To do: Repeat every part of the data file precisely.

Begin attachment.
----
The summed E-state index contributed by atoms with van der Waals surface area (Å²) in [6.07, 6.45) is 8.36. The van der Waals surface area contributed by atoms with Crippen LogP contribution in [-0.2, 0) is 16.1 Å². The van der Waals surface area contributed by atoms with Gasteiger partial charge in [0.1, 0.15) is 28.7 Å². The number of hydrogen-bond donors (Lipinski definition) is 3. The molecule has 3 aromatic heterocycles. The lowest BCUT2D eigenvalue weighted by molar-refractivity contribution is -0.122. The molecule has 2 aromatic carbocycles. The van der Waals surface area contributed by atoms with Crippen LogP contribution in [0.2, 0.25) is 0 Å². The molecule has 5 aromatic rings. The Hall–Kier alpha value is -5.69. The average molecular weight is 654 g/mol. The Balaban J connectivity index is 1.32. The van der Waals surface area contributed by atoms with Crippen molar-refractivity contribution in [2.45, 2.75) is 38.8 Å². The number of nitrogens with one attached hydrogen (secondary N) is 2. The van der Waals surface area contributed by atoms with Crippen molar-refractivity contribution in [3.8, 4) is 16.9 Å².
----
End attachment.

The summed E-state index contributed by atoms with van der Waals surface area (Å²) in [6.07, 6.45) is 8.36. The van der Waals surface area contributed by atoms with Crippen LogP contribution in [-0.2, 0) is 16.1 Å². The van der Waals surface area contributed by atoms with Gasteiger partial charge in [0.1, 0.15) is 28.7 Å². The number of hydrogen-bond donors (Lipinski definition) is 3. The molecule has 3 aromatic heterocycles. The lowest BCUT2D eigenvalue weighted by molar-refractivity contribution is -0.122. The molecule has 2 aromatic carbocycles. The van der Waals surface area contributed by atoms with Crippen LogP contribution in [0.2, 0.25) is 0 Å². The molecule has 5 aromatic rings. The Hall–Kier alpha value is -5.69. The average molecular weight is 654 g/mol. The Balaban J connectivity index is 1.32. The van der Waals surface area contributed by atoms with Crippen molar-refractivity contribution in [2.45, 2.75) is 38.8 Å². The number of nitrogens with one attached hydrogen (secondary N) is 2. The van der Waals surface area contributed by atoms with Crippen molar-refractivity contribution in [3.8, 4) is 16.9 Å².